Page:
Publishers frequently send me books to review, and sometimes one of them really stands out as a jewel… that’s the case for Art Held Hostage: The Battle Over The Barnes Collection. I remember the privilege of seeing the Barnes back when it was still housed in its original space–a phenomenal collection to be sure–and so I was particularly interested in hearing what had happened since then.
Albert Barnes made two fortunes, one in pharmaceuticals, the other in art, and it’s for his art collection that he’s remembered today–his collection when he died included 69 Cezannes (more than in all the museums in Paris combined!), 60 Matisses, 44 Picassos, 18 Rousseaus, 14 Modiglianis, and 180 Renoirs. He left his collection in the care of Lincoln University, the oldest historically black college in America. In 1989 (38 years after Barnes’ death) Lincoln gained majority control of the foundation board–and the plot thickened.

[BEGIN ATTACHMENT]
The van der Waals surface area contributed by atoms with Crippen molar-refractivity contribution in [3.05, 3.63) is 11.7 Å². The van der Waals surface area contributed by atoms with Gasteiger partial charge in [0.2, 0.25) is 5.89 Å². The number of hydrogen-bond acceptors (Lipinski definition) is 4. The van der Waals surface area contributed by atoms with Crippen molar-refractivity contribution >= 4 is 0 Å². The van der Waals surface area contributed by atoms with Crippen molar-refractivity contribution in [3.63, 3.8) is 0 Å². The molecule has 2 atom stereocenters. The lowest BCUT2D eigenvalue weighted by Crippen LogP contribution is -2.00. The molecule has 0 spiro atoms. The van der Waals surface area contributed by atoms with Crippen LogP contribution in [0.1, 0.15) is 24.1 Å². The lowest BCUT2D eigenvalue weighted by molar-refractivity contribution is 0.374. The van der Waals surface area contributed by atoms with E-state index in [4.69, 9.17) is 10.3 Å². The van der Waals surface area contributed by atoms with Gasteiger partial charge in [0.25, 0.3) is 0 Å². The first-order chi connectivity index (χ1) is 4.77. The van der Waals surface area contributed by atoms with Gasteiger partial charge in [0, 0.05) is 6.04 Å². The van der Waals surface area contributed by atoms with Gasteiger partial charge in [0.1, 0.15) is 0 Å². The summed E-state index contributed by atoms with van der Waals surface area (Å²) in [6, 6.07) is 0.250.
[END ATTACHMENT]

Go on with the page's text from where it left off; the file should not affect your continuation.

Philadelphia attorney Richard Glanton embroiled the Barnes in an ego-driven saga of legal wrangling and bitter infighting that kept the collection hostage. In 2002 the trustees announced their intention to move the collection into a new building… and the plot thickened even more.
This is a work of nonfiction that reads like a legal thriller, and I recommend it heartily. Check it out!